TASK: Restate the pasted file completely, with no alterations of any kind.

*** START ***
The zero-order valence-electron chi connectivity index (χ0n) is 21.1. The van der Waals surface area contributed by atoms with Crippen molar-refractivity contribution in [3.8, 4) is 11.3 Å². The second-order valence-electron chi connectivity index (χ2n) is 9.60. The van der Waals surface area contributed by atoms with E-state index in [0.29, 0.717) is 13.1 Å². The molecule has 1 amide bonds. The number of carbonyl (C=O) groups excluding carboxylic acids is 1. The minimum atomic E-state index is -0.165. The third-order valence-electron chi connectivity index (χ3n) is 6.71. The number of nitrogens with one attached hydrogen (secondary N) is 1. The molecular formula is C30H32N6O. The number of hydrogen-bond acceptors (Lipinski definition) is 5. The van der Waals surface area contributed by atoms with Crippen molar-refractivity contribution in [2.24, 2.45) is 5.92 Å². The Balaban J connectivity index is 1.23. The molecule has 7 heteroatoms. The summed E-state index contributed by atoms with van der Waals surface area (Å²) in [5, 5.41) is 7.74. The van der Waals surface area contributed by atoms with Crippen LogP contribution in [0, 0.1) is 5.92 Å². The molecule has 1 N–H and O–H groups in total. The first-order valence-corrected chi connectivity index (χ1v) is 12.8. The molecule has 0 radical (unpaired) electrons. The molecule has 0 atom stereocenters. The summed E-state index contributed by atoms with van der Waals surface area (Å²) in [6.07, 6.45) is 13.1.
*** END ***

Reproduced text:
The zero-order valence-electron chi connectivity index (χ0n) is 21.1. The van der Waals surface area contributed by atoms with Crippen molar-refractivity contribution in [3.8, 4) is 11.3 Å². The second-order valence-electron chi connectivity index (χ2n) is 9.60. The van der Waals surface area contributed by atoms with E-state index in [0.29, 0.717) is 13.1 Å². The molecule has 1 amide bonds. The number of carbonyl (C=O) groups excluding carboxylic acids is 1. The minimum atomic E-state index is -0.165. The third-order valence-electron chi connectivity index (χ3n) is 6.71. The number of nitrogens with one attached hydrogen (secondary N) is 1. The molecular formula is C30H32N6O. The number of hydrogen-bond acceptors (Lipinski definition) is 5. The van der Waals surface area contributed by atoms with Crippen molar-refractivity contribution in [2.24, 2.45) is 5.92 Å². The Balaban J connectivity index is 1.23. The molecule has 7 heteroatoms. The summed E-state index contributed by atoms with van der Waals surface area (Å²) in [5, 5.41) is 7.74. The van der Waals surface area contributed by atoms with Crippen LogP contribution in [0, 0.1) is 5.92 Å². The molecule has 1 N–H and O–H groups in total. The first-order valence-corrected chi connectivity index (χ1v) is 12.8. The molecule has 0 radical (unpaired) electrons. The molecule has 0 atom stereocenters. The summed E-state index contributed by atoms with van der Waals surface area (Å²) in [6.07, 6.45) is 13.1.